S&P Global to Buy IHS Markit for $44 Billion in 2020’s Biggest Merger
By Noor Zainab Hussain (Reuters) – Data giant S&P Global Inc has agreed to buy IHS Markit Ltd in a deal worth $44 billion that will be 2020’s biggest merger,...
Louisiana-based Edison Chouest Offshore is building 13 Damen-designed heavy duty mooring assistance and escort tugs in response to two major contract wins in Texas and Alaska.
The 13 tugs will be constructed at ECO’s shipyards under Damen’s technical supervision.
For the first contract is one ECO won earlier this year with a new Corpus Christi based LNG export terminal. The agreement calls for the supply of four escort tugs with a bollard pull of 80 tonnes to operate at this new LNG terminal in Texas, which is currently under construction. The Damen tugs will be of the escort/mooring ASD 3212 design.
More recently, ECO has won a high profile, long term contract in Alaska, which Crowley has held since 1990. Under the contract, ECO will be taking over the ship escort-response duties out of Valdez, Prince William Sound, from July 2018, For the contract ECO will require nine, high-powered escort tugs, which be comprised of four ASD 3212 tugs with a bollard pull of 70 tonnes each and five ASD 4517 tugs with a bollard pull of 150+ tonnes. Damen notes that the latter will be the most powerful ASD tugs ever built, and specifically designed for the often challenging weather conditions in the Prince William Sound.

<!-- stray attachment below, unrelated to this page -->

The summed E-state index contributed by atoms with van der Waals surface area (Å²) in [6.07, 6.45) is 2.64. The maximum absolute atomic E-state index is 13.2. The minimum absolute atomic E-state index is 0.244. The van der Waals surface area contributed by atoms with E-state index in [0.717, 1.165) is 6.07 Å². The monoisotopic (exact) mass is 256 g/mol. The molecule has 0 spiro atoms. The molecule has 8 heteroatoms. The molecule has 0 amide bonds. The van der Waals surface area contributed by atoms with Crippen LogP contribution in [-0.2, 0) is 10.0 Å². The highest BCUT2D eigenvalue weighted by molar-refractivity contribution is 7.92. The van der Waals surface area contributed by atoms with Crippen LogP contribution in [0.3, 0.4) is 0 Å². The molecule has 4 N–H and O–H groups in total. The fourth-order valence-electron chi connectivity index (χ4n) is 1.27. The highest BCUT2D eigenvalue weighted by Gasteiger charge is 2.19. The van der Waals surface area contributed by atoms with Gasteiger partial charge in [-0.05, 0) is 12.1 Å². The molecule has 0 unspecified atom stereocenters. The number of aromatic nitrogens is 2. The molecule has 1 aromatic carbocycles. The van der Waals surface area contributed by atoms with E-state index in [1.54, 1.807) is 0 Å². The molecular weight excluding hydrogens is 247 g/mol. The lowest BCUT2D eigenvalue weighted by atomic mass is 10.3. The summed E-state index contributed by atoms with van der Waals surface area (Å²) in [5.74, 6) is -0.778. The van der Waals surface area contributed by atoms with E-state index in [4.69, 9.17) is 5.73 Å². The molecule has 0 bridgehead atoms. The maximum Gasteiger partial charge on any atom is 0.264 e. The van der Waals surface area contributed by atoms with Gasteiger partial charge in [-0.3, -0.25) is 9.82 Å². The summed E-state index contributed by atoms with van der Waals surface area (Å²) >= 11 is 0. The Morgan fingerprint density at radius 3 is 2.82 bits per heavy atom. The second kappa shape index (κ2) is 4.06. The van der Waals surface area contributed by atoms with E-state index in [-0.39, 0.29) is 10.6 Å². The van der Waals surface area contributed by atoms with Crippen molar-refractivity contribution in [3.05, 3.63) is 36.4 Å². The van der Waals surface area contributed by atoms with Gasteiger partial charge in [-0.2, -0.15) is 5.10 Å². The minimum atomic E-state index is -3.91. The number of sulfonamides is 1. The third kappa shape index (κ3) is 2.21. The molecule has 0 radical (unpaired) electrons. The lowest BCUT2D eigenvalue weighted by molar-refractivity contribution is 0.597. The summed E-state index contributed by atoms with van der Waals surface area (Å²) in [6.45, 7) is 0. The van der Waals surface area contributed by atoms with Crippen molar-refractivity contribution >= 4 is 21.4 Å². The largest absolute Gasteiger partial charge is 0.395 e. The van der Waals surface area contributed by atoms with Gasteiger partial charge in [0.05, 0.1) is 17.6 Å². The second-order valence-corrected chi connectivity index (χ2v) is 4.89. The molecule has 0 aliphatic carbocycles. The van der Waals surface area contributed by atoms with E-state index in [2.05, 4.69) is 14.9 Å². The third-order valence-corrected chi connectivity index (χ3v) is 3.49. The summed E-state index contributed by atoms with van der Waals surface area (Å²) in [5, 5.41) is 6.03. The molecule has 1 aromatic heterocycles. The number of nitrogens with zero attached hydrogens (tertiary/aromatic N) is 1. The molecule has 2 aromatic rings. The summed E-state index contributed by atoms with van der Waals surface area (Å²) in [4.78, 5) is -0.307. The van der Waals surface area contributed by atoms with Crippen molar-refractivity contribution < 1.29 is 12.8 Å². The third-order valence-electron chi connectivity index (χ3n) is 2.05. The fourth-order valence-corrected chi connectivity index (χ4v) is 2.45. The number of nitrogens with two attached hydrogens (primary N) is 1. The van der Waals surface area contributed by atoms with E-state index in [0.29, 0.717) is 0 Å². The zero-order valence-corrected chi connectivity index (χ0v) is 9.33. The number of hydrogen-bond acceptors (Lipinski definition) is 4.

“Chouest was pleased to have this opportunity to take Damen’s proven hull design and helped create a new, state-of-the-art escort design representing the most powerful ASD tug ever designed or built,” said Gary Chouest, President/CEO of Edison Chouest Offshore.
The contract for the tugs was handled by Damen’s new Area Support office in Houston, Texas, which was just recently opened August 1. The opening of the office marks the Dutch shipbuilding group’s first foray into the United States market. In the three months since its opening, Damen has already won orders for the construction of 27 tugs at four different U.S. shipyards.
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